Upon entering Wazir Khan Mosque, you are immediately taken aback by its beauty, especially during sunset. The din of the adjacent street vanishes, providing a quite place to pray and reflect. The mosque is situated in one of the busiest parts of the Walled City or Old City section of Lahore, Pakistan and is surrounded by shops, homes and a large hammam (steam bath). The Walled City was originally accessible through 13 gates, of which only six survive today. Wazir Khan Mosque is most easily accessed from Delhi Gate.
The construction of the mosque began in 1634-35, during the reign of Mughal Emperor Shah Jehan, and lasted seven years. The Governor of Lahore Ilam-ud-din Ansari built the mosque. He was commonly known as Wazir Khan (wazir means minister in Urdu). Prior to becoming Governor, Wazir Khan was the court physician to Shah Jehan.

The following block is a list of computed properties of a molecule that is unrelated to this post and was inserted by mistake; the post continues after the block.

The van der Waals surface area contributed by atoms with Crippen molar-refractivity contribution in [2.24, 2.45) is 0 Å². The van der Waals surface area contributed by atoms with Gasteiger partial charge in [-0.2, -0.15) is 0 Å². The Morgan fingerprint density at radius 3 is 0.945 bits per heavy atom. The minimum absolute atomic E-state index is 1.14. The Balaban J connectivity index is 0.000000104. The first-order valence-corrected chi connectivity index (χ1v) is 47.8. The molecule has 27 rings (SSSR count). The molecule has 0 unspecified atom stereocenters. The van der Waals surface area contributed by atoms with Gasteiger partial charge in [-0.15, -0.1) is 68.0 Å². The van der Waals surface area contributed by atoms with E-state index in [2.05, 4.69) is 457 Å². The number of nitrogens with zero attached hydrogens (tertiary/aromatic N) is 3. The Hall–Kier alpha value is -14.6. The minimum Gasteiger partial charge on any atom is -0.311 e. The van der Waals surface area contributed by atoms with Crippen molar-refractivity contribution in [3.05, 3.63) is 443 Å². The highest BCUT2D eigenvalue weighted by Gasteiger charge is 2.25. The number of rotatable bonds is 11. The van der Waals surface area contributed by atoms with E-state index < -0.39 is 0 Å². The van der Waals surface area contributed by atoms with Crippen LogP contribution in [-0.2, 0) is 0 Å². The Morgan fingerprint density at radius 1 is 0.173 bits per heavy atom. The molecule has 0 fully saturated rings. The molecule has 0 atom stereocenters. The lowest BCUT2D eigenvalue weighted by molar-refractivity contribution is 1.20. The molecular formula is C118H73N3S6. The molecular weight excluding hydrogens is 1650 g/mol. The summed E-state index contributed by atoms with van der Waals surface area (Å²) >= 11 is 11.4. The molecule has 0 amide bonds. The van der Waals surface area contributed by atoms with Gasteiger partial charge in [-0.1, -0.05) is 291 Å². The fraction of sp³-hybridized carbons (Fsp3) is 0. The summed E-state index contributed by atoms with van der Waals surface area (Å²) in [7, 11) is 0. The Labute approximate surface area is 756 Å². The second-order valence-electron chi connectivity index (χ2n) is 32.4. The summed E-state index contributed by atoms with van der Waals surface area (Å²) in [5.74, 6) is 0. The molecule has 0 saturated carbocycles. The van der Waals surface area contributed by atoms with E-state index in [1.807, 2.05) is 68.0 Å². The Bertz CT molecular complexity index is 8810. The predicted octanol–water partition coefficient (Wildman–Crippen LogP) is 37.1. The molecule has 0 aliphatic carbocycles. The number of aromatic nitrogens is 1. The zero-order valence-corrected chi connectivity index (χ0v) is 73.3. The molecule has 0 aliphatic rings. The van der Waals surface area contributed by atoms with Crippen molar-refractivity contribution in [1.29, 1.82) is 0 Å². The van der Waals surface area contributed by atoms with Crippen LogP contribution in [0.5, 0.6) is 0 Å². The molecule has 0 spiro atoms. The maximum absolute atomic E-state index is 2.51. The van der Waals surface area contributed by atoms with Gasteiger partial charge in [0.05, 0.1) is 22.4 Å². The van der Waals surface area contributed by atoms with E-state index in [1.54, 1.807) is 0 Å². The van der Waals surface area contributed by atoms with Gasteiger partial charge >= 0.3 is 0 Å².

The mosque is famous for its extensive glazed architectural terra-cotta (also known as faience tile work) and four octagonal corner minarets. The minarets, each 107 feet in height, mark the four corners of the interior courtyard. The minarets are decorated with mosaic tiles made up of floral motifs and Arabic calligraphy. Small tile-like brick is used in the construction of the mosque rather than stone. An unusual feature of the mosque is the presence of 22 shops that are part of the mosque’s plan. This is apparently one of the first mosques to incorporate shops into its design.
2010 © Ali Khan | khan-artist productions